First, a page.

With double equipment and two stages you can go far – but at some point, especially when helium prices come into play, even that reaches a limit. Then you think about just breathing the same gas over and over – the rebreather is suddenly sitting in the back of your mind, grinning happily at you.

Many tanks for one dive

Clear in the head: Trimix

It’s beautiful, really beautiful down there. But you usually don’t really remember what you saw during deep dives with air – the ones that are perhaps too deep. It was a bit gray in any case….
These are very clear effects of nitrogen narcosis. Once you are in the same corner with Trimix, the colors come into play: you can now see how the column continues, see the red and the green and the contours become clear again…. Those who first change at the bottom can experience how this veil is lifted. Kind of like what you can feel when you dive deep with air on the way up.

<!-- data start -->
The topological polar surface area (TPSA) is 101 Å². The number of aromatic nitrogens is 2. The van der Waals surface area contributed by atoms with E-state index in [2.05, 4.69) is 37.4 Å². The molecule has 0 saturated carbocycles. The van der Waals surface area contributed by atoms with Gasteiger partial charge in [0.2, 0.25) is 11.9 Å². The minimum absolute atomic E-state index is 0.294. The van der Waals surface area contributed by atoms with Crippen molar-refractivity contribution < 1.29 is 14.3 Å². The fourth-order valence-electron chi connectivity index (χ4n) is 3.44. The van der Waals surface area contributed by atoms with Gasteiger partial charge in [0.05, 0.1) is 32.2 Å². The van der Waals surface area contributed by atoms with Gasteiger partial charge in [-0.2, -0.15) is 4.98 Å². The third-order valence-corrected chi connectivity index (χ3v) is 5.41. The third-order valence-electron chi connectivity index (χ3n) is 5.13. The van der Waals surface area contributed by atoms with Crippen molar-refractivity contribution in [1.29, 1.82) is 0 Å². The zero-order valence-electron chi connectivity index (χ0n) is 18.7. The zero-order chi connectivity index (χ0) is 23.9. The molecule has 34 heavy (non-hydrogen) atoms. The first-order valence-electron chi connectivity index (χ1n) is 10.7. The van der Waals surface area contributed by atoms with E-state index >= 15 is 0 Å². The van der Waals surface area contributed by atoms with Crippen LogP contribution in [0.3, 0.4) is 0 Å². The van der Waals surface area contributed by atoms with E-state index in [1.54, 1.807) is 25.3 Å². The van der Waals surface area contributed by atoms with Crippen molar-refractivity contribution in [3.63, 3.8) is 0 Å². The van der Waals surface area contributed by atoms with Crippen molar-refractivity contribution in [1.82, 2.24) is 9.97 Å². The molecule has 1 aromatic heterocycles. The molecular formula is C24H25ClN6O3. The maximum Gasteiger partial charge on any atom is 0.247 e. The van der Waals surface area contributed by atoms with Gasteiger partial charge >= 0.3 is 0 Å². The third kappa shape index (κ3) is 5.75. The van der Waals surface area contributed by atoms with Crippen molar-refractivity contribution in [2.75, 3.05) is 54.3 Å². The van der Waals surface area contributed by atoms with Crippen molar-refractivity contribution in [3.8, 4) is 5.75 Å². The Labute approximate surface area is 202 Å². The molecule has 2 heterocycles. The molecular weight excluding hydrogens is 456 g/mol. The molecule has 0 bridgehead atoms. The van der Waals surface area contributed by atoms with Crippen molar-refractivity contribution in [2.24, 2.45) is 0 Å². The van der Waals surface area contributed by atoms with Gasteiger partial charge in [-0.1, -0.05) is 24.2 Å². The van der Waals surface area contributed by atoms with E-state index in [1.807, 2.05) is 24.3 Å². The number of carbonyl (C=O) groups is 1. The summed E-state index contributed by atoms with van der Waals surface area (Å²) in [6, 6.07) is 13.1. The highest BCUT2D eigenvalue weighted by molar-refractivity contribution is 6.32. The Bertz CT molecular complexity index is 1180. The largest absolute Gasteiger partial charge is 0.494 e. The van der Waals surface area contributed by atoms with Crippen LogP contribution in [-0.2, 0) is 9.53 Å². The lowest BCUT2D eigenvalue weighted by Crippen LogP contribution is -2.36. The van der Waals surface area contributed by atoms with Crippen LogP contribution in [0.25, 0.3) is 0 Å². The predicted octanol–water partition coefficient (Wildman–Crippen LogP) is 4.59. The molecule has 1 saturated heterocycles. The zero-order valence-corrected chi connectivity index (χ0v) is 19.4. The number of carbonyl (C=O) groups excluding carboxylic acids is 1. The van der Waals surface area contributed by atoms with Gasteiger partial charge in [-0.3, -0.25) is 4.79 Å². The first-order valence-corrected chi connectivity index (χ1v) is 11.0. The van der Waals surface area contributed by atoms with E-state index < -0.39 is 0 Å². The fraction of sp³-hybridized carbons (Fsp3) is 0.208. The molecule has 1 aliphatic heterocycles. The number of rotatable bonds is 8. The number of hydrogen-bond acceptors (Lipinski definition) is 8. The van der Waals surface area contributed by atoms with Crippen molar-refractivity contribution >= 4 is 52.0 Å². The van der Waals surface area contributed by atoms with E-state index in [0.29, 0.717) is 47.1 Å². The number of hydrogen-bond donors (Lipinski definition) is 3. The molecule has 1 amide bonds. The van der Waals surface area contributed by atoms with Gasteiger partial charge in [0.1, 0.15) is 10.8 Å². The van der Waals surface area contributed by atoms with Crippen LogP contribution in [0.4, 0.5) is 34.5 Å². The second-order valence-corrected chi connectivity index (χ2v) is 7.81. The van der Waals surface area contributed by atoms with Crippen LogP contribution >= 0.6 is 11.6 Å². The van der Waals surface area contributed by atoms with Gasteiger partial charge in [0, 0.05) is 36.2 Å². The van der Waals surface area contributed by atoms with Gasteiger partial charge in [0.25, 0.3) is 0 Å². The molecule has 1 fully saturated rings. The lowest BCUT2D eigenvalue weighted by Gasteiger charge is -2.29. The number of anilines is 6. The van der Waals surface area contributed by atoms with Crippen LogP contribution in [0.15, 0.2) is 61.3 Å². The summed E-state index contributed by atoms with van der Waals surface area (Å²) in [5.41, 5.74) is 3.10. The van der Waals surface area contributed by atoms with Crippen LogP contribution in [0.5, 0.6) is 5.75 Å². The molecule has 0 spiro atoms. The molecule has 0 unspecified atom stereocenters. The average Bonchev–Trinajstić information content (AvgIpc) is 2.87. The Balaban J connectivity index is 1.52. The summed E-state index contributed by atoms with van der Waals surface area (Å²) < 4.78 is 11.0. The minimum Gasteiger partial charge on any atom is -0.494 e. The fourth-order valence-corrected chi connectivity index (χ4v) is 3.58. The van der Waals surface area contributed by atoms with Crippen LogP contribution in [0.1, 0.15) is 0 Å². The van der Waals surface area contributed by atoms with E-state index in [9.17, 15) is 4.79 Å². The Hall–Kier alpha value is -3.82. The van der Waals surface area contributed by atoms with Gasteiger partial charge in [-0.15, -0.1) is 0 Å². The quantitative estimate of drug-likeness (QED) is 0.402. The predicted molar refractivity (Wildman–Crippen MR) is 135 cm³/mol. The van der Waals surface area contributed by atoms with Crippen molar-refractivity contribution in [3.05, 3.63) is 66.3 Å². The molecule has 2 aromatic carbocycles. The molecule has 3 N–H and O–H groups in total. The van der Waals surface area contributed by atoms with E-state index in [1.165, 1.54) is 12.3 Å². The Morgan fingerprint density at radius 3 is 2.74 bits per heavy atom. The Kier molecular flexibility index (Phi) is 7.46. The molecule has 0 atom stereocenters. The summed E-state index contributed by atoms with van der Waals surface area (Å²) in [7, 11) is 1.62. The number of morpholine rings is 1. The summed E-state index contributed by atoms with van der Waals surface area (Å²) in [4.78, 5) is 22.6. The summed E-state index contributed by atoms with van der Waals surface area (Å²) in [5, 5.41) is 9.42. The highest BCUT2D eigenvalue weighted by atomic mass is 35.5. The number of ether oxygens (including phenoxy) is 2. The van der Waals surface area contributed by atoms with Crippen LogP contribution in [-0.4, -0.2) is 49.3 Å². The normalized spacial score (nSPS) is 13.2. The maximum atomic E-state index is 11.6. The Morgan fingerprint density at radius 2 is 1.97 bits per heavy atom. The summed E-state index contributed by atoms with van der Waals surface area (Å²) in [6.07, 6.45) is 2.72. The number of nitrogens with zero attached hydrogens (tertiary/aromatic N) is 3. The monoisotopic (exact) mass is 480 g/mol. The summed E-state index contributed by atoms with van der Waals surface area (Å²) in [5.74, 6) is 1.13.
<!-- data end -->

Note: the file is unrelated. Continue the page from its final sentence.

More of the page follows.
Of course, the stuff is expensive, horribly time-consuming, and only for a few minutes of bottom time – but, yes, really: it’s worth it.

The outer reef, deep

What you put up with

All in all it is a long way to the bottom of the outer reef. A bottle on the back, and off into the water? It’s not that simple anymore.
Dives with gases you can’t breathe on the surface take a lot of planning and a lot of preparation. First of all, we need a dive plan: Where do we want to go, how long, what gases do we need? They then have to be mixed, the equipment may have to be adjusted again, and only then can we get started. So, after you manage to actually be in the water with all the equipment. And you know you have to get out too….

But then you look up from below. Directly below you the sand at 90m, above you this wall that you have always only glimpsed from above. Vertically upward, you emerge again, toward the sun shining through the fir trees. At 60m you feel at home again, flat, almost at the top. And remember how deep it felt just two weeks before, with air.
Then, at that moment, I had to think about rebreathers. I have since been able to see the area and a few others with my JJ, and it was the best decision I have made in recent years. But that will be a new story.